The Stealer of Souls

June 20, 2014


The Stealer of Souls
Michael Moorcock

What better hero could we ask for? A psychopathic, albino sorcerer, totally dependent on a hell-blade, Stormbringer, for his strength and vitality! Oh, yes. And that damned sword is the stealer of souls – semi-sentient, it consumes the living souls of its victims! Feeds Elric, the albino, with the vitality of its sorry victims.

So, a correction. It’s the black-bladed sword that’s the psychopath – not poor, ill-used Elric. The five stories within this book:

The Dreaming City

While the Gods Laugh

The Stealer of Souls

Kings in Darkness

The Flame Bringers

I Read these when originally published – stories owing a huge debt to Robert E Howard. And again we have civilizations in decline, decaying cities – Clark Ashton Smith eat your heart out…But, oh, too late, Stormbringer probably got there first!

The tone of these stories is tragic. Elric in attempting to rescue his lover, Princess Cymoril, not only fails to achieve his heart’s desire, but ultimately brings down his own, 10,000 year old Empire!

Oh, well…having muffed it big time what’s left? A question I’m sure we all must ask. And Moorcock’s Elric provides the answer – he embarks on a variety of quests with his pal, Moonglum. One only hopes he has more luck with him than with his Princess!?

Ummmm. That seems a tad homoerotic to me? I must take care where my keyboard takes me – it’s a bit like Elric’s Stormbringer! Has a life of its own…

So, are these stories little more than fuel for the Testosterone-driven daydreams of adolescent boys?

Yes, yes, of course they are that. But they also give us a glimpse of civilization in decline – a pawn in the control of vast, incomprehensible powers, Elric demonstrates that civilization is unnatural, that it must of necessity fall, and chaos rule in its stead.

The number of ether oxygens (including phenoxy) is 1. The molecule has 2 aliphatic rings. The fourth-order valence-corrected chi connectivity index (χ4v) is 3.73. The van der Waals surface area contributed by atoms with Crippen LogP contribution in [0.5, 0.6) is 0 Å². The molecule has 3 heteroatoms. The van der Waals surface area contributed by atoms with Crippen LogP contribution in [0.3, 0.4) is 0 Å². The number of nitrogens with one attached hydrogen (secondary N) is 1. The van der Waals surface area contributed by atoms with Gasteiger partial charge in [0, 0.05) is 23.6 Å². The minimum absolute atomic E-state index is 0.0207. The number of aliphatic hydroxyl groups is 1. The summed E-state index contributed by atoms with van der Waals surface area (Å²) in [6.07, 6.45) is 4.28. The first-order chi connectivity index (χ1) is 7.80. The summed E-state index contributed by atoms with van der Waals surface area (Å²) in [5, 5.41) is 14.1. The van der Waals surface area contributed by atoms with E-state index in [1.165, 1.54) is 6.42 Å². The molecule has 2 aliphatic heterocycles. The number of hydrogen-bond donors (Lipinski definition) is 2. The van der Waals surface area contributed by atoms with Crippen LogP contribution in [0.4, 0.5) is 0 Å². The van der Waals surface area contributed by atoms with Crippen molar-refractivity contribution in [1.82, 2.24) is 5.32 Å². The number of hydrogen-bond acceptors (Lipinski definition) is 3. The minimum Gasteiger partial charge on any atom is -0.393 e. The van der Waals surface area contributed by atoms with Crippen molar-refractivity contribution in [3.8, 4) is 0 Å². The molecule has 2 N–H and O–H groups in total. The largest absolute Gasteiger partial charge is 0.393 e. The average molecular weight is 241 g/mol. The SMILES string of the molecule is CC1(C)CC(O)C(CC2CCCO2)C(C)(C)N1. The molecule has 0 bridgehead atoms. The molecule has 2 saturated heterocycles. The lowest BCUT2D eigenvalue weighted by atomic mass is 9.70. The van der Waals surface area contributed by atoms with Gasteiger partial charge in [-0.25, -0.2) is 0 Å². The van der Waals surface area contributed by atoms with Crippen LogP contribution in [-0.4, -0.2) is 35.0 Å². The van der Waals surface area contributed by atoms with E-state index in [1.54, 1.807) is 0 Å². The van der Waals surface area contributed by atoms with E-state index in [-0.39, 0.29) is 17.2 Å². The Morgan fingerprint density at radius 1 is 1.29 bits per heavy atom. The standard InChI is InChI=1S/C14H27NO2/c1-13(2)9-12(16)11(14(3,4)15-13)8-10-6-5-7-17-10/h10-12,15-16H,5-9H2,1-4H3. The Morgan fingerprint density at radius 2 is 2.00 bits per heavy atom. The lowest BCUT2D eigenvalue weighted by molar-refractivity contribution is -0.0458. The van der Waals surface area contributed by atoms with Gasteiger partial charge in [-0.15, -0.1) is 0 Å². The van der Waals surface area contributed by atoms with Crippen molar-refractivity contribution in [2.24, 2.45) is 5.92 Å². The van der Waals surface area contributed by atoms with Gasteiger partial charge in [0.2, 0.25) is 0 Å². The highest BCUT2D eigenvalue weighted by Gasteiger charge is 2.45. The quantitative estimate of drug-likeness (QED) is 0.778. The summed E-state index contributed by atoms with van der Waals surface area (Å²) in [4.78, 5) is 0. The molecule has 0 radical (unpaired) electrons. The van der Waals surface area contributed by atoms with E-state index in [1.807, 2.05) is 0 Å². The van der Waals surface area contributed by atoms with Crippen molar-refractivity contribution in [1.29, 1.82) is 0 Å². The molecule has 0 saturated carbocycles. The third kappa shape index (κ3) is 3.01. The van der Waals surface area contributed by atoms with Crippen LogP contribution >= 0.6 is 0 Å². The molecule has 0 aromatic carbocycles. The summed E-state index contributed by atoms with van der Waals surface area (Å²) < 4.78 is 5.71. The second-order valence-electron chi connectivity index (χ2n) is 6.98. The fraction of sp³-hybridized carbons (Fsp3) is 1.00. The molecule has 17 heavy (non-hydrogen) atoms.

Elric, poor cynical Elric, demonstrates all you need to survive is a sharp sword and a straight path to your enemies.

Ah, what pleasure I derived from these tales in my youth – cliché-ridden adventures, wherein we are confronted by dusky, naked maidens, sorcerers with blood-red eyes, and pale-skinned Elric ready to take on all comers…

Moorcock claimed that he created Elric as a deliberate reversal of Sword & Sorcery clichés, and that his weak, half-blind albino was the antithesis of REH’s Conan. Most of Moorcock’s S&S fiction contains elements of parody and satire of the genre as a whole (and long may it be so, for one should never take these things too seriously). However on a recent rereading of his tale “The fortress of Pearl” I was struck by the fact that the death toll ran into many hundreds of people by the tales close (I suspect parody or perhaps satire, rather than blood-lust?).

And truth to tell, Mr Moorcock at times was “a lazy stylist” in his early S&S works, which he banged out at a rate of knots for ready spending money to keep “New Worlds” from folding. Ah, yes, those were the days.

Yet, despite that, these tales are worth reading. The sword here is mightier than the pen. Yes, pure escapism – so what? We can walk with Elric, with the gods of chaos…gods of ecstasy and berserker furies who control his (and our) destiny.

Read these stories, boy and girls, and enjoy them for what they are.